1. a) Supply of oxygen;
  2. b) Supply of essential drugs;
  3. c) Method and manner of vaccination; and
  4. d) Declaration of lockdown.

The Court will hear the matter tomorrow i.e. on 23.04.2021.

Senior Advocate Harish Salve, assisted by advocate Anuradha Dutta, has been appointed as Amicus Curiae to assist the Court in the matter.

[IN RE : DISTRIBUTION OF ESSENTIAL SUPPLIES AND SERVICES DURING PANDEMIC, 2021 SCC OnLine SC 339, order dated 22.04.2021]

COVID 19Op EdsOP. ED.

The Disaster Management Act, 2005[1] (“the DM Act”) was enacted in the year 2005, in the aftermath of the Tsunami disaster which occurred on 26th December, 2004. It was enacted under Entry 23 of the Concurrent List, Seventh Schedule to the Constitution “Social Security and social insurance; employment and unemployment”. The rationale for enacting this law under the Concurrent List was that, if the States so desire, they can enact their own laws to meet their respective micro-level requirements. Few State Governments have enacted their own laws, in addition to the national law. Though the DM Act was enacted in 2005, the States were painfully slow in framing rules and draft State plans. It took Supreme Court cases like Gaurav Kumar Bansal[2], Jai Prakash Bisht[3] and Swaraj Abhiyan[4] to fruitfully develop a judicious mix of the top-down and the bottom-up philosophy of the DM Act which is one of the finest principles of this statute. The first National Plan for Disaster Management was finally inaugurated in 2016 in consonance with the Sendai Framework for Disaster Management. Down the years the DM Act’s machinery proved the test of time in different kinds of disasters, though there was always a discussion for amendments to make it more effective.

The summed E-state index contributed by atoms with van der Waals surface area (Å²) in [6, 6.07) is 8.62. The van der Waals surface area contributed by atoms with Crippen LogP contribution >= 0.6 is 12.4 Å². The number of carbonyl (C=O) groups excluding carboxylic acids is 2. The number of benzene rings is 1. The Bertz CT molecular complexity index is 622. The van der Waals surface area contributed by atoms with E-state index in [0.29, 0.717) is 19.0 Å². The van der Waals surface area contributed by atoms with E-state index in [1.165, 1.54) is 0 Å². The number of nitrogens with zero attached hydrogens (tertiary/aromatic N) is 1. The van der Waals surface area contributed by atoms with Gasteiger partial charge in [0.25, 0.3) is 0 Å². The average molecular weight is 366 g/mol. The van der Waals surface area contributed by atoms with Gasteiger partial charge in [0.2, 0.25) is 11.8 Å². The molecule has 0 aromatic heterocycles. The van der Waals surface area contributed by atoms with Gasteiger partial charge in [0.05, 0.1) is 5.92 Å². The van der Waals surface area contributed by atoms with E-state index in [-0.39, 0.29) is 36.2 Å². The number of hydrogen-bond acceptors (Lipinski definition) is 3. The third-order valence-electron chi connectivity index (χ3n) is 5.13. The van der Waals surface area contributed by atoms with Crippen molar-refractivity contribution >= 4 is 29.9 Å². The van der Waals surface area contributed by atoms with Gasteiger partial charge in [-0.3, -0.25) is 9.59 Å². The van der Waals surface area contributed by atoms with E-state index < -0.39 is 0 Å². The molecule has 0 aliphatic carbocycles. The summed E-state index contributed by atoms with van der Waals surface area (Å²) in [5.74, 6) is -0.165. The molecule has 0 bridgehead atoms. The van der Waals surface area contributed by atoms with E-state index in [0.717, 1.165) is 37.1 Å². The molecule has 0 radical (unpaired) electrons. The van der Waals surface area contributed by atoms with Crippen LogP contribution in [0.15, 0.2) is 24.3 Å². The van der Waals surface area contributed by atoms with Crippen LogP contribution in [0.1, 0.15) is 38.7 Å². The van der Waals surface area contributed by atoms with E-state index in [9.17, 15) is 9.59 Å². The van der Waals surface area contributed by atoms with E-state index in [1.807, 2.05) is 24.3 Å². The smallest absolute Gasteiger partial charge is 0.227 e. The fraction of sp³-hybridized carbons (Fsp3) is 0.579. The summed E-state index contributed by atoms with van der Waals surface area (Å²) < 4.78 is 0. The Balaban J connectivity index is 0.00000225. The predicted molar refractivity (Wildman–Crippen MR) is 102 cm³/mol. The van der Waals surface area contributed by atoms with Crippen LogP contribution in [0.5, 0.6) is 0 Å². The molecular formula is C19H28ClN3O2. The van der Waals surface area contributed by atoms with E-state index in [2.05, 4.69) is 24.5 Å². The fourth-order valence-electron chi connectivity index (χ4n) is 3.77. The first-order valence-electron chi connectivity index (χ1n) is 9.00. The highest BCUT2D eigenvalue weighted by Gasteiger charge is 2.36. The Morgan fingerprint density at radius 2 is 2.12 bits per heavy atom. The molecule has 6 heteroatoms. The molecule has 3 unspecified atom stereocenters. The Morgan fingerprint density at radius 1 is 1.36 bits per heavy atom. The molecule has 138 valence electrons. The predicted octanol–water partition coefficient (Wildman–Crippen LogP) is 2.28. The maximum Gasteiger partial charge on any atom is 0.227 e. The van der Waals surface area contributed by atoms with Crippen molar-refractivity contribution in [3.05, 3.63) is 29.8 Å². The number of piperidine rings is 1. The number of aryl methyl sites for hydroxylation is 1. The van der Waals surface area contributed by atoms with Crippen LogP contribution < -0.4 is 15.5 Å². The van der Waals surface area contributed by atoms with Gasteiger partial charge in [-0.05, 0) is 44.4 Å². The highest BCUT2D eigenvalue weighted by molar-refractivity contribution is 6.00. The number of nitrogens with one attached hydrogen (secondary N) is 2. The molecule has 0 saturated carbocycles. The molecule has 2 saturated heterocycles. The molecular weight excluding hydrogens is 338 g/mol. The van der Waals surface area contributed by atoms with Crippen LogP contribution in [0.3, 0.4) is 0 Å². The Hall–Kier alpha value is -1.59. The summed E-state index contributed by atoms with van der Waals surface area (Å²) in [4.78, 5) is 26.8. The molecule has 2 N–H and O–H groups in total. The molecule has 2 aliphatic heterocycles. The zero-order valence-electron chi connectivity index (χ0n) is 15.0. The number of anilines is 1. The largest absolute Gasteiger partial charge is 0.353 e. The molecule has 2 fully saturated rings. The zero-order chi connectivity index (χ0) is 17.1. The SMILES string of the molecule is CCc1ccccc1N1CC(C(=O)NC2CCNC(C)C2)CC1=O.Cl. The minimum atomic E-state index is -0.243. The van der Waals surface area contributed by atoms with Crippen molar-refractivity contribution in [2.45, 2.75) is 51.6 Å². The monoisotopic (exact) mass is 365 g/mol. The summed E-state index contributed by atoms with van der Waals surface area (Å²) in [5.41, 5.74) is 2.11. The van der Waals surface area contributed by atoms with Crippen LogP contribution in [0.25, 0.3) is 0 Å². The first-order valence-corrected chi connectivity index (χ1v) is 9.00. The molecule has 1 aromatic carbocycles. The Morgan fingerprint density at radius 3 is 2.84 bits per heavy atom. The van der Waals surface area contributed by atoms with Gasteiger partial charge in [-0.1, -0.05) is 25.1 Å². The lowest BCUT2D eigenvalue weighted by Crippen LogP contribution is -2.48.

Covid-19 is the disaster which brought the DM Act to the front stage in all the discussions including discussions focusing on efficacy of the DM Act itself. It is the first pan India disaster being handled after the enactment of the DM Act in 2005. Covid-19 has resulted into unprecedented steps which are also being termed draconian by a few. Before we state with an analysis of the legal position, we must keep in mind the fact that the virus has rapid spread, it knows no boundaries and our healthcare system has certain limitations. Insofar as the preparedness is concerned, it was a challenge for the developed countries also. For India, the challenges were the poor doctor patient ratio, number of ventilators, number of beds per million, unavailability of sufficient test kits, PPEs and face masks, etc. There are also challenges of different ideologies questioning the efficacy of the lockdown itself. The necessary evil, lockdown has certainly brought certain adverse effects on the economy, but we cannot forget lessons of the Great Plague of Marseille i.e. need to balance economics and existence of human race. The balancing of requirements resulted into Lockdowns 1.0, 2.0, 3.0 and 4.0 i.e. the gradual easing of the restrictions.

 Legal issues

 There are two important legal questions here. Firstly, is the lockdown and the manner in which it is being implemented valid? Secondly, is the procedure under the Disaster Management Act, 2005 being followed properly and, are the restrictions placed therein valid? The first question focuses on the fundamental rights enshrined in the Constitution of India and the second question arises due to the general inadequate understanding of the Disaster Management Act.

 No violation of fundamental rights

 Insofar as the lockdown is concerned, right to life being the most sacrosanct right takes precedence over all other rights in a scenario like Covid-19. The other two fundamental rights which are primarily getting affected are – fundamental right to move freely throughout the territory of India and fundamental right to practice any profession, or to carry on any occupation, trade or business. Both the abovementioned rights are subject to reasonable restrictions ‘in the interest general public’ of the under Articles 19(5) and 19(6) of the Constitution of India respectively. Consequently, the Centre can impose a lockdown in the entire country considering the rapid spread of Covid-19 and the need to aim at flattening of the Covid curve.  Also, as per the judgments of the Supreme Court reasonableness of restriction is to be determined in an objective manner and a restriction cannot be said to be unreasonable merely because in a given case, it operates harshly.

A broad definition of disaster